Even as her party was projected to win a majority government, BC Liberal Leader Christy Clark was fighting a tooth-and-nail battle in her own riding of Vancouver-Point Grey.
In the end, Clark was a triumphant party leader and premier - without a seat in the legislature. Her NDP opponent - former BC Civil Liberties head, David Eby - took the seat with a margin of just 785 votes.
Still, the night belonged to Clark, who delivered the Liberals' fourth-consecutive victory and Clark's first win as leader.
"Well, that was easy," a beaming Clark joked with supporters at the Liberal victory party in downtown Vancouver.
"Tonight, we have received a mandate from the people of British Columbia, and I say to the citizens of British Columbia: you have humbled us tonight with this opportunity and the tremendous obligation you placed on our shoulders. We will honour what you have bestowed on us, and together we will make British Columbia better."
Clark was first elected to the legislature in 1996 for the riding of Port Moody-Westwood. She served in cabinet as deputy premier, minister of education and minister of children and family development under then-premier Gordon Campbell.
Clark later resigned from provincial politics in 2004, before returning in 2010 to seek the leadership of the B.C. Liberal Party.
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Clark lost her Vancouver-Point Grey riding to New Democrat David Eby, a civil rights lawyer and adjunct law professor at the University of British Columbia, who won by 785 votes.
"I'm stunned. All I can say is Christy Clark is a god. She made a miracle," Sam Sullivan, the former Vancouver mayor and newly minted Liberal MLA for Vancouver-False Creek, said as results poured into Liberal headquarters.
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"She just is like a dog with a bone. She wouldn't let go."
Indeed, as pollsters and pundits predicted a Liberal demise, Clark redoubled efforts on the hustings. She criss-crossed the province, donning hardhats and overalls as she banded her incumbent government as the stewards of a fragile economy.
From Fort St. John in the north to Campbell River on Vancouver Island, Kamloops in the Interior to Cranbrook in the Kootenays, she issued the same warning: the choice is between economic growth and growth in government and taxes.
The frenetic pace left Clark little time for campaigning in her own riding for her own seat, and Clark didn't appear at any of the riding debates. Campaigning for Point Grey was limited to the time in between bigger tours and the bigger picture.
"Premiers are always criticized for that, it's a common issue that the media and the Opposition always raise and I understand that," Clark said on the last day of campaigning Monday.
She said she had been in her riding quite a bit.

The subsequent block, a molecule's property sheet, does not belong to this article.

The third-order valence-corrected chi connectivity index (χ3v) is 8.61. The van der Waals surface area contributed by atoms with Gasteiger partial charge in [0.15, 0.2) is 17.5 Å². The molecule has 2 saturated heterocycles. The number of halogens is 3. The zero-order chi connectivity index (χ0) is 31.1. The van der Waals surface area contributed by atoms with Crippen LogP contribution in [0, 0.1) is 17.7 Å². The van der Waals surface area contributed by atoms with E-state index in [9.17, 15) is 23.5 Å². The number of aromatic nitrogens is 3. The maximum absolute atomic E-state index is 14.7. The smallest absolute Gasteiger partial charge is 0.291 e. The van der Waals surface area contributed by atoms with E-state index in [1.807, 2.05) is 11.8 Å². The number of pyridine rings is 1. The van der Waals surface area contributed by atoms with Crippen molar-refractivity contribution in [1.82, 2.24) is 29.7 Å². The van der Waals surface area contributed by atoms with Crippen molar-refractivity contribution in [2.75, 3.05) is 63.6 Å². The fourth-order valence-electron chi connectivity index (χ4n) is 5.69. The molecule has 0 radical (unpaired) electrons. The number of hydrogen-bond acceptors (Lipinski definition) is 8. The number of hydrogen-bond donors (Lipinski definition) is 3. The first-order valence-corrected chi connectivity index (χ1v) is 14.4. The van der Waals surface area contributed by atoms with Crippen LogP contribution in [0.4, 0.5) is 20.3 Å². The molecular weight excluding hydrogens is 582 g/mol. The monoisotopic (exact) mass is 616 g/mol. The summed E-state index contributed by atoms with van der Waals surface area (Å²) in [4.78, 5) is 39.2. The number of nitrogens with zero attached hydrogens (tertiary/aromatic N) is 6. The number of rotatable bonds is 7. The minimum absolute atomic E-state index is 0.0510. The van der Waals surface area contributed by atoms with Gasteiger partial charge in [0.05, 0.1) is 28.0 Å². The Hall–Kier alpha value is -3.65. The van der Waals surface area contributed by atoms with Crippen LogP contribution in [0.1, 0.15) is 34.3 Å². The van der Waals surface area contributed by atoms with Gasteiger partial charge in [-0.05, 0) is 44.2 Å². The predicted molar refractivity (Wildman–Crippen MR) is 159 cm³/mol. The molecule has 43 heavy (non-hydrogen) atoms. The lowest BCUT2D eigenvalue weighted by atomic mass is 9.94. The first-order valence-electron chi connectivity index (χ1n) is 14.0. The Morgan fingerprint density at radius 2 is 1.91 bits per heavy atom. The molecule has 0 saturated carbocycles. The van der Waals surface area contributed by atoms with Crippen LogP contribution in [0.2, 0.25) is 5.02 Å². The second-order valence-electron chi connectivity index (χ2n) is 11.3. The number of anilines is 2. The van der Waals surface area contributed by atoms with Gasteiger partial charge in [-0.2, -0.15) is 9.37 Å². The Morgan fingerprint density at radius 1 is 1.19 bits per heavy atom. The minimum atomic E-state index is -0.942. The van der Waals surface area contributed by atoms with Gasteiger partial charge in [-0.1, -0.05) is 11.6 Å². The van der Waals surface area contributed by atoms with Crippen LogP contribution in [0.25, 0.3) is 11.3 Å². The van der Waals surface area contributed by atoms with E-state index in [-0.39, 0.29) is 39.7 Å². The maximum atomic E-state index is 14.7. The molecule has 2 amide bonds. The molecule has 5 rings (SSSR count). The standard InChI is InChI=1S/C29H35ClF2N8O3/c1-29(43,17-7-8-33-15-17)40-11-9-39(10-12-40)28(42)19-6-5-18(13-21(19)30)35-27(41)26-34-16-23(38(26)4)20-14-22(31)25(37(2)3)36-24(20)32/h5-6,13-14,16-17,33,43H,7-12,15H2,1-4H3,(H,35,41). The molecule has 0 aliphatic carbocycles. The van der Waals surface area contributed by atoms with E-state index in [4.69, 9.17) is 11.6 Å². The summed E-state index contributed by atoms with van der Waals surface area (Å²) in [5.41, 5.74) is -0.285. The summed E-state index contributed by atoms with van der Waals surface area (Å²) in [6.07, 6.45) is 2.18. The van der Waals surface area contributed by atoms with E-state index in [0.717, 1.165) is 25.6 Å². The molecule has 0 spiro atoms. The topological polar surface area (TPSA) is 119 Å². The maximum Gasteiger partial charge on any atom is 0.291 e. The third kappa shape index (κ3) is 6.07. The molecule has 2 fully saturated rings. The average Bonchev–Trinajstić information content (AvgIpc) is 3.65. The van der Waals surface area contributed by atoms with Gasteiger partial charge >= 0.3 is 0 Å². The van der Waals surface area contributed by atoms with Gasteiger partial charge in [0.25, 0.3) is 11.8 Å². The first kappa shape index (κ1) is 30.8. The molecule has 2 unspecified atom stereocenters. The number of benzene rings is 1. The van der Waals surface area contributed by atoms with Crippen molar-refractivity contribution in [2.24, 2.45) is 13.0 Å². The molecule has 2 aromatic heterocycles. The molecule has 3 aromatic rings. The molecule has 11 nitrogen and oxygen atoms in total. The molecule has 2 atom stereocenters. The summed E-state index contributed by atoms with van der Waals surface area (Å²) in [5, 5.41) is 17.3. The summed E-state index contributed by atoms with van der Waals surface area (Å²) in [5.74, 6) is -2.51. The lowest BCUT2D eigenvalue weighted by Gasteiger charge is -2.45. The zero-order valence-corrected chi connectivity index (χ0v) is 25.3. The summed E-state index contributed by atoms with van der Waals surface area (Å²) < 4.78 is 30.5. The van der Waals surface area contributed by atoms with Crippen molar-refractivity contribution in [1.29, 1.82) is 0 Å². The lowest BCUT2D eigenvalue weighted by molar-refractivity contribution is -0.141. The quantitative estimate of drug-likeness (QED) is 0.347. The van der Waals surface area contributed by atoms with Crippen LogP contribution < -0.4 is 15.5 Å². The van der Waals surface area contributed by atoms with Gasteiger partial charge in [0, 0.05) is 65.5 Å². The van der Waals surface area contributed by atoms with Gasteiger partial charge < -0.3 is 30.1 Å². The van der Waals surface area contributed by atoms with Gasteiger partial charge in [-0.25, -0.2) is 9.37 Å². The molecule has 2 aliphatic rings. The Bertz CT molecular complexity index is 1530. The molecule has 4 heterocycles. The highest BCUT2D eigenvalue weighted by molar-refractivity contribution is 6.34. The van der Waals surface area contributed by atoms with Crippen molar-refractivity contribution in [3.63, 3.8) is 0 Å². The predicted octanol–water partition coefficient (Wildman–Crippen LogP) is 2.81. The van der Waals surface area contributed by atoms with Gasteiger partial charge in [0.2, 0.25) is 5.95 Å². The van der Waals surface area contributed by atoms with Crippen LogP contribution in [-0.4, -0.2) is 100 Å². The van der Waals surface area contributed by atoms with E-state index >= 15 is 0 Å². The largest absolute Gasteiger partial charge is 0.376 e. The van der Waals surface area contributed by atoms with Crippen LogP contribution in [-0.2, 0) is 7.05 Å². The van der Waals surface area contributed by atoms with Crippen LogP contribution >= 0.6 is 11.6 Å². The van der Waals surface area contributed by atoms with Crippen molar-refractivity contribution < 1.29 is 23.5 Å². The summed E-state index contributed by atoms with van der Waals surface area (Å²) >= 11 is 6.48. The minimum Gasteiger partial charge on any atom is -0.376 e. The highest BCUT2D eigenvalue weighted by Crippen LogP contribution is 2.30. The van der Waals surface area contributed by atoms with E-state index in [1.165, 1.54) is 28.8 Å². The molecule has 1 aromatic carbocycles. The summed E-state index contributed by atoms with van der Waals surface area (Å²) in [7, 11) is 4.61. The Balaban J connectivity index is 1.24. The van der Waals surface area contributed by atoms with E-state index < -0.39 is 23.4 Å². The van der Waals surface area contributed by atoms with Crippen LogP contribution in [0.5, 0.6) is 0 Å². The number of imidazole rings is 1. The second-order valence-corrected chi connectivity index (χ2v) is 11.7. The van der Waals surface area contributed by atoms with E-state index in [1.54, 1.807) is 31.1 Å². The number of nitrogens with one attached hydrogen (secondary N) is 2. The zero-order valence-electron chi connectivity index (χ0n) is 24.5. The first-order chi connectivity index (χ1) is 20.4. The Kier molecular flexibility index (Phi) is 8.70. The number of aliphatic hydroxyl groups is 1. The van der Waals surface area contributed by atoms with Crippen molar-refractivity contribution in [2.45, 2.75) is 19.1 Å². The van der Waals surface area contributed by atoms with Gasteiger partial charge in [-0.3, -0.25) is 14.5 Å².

"I was there last night, making phone calls to undecided voters and wherever I've been on the road, I've been talking to people over the phone in my riding as well," she said.
"I've been out there most weekends to campaign, so I've been working hard, but I do think that people in Vancouver-Point Grey understand that a premier needs to be travelling the breadth and width of this huge province in order to do their job."
Clark said the people of Point Grey, a neighbourhood that envelopes the main campus of the University of B.C. and the basement-suite student dwellings that surround it, as well as the multimillion-dollar homes of Shaughnessy, were used to being represented by a premier. The riding was held by Gordon Campbell until he resigned and triggered the leadership race and byelection that put Clark at the Liberal helm.
Clark beat Eby in a 2011 byelection by 564 votes but he bested her Tuesday.
Former NDP finance minister Paul Ramsay said Clark deserves almost all the credit for the Liberal turnaround.
"She took a party which was — at best — lukewarm towards her, very few of the caucus supported her. Many of the senior ministers chose not to run under her," he said.
George Abbott, former Liberal education minister, Clark's rival for the party leadership and now a lecturer at the University of Victoria, credited Clark as well.
"To take a political party that was at the start of this campaign — depending on what polls you wanted to read — somewhere between perhaps a dozen points, or upwards of 20 points behind, and to not only close the gap but then to win a very substantial majority, speaks to her remarkable campaigning abilities," Abbot said.
Hamish Telford, a professor of political science at the University of the Fraser Valley, said Clark had more energy than Dix during the campaign.
"The NDP campaigned on change and Christy Clark campaigned on hope and she succeeded."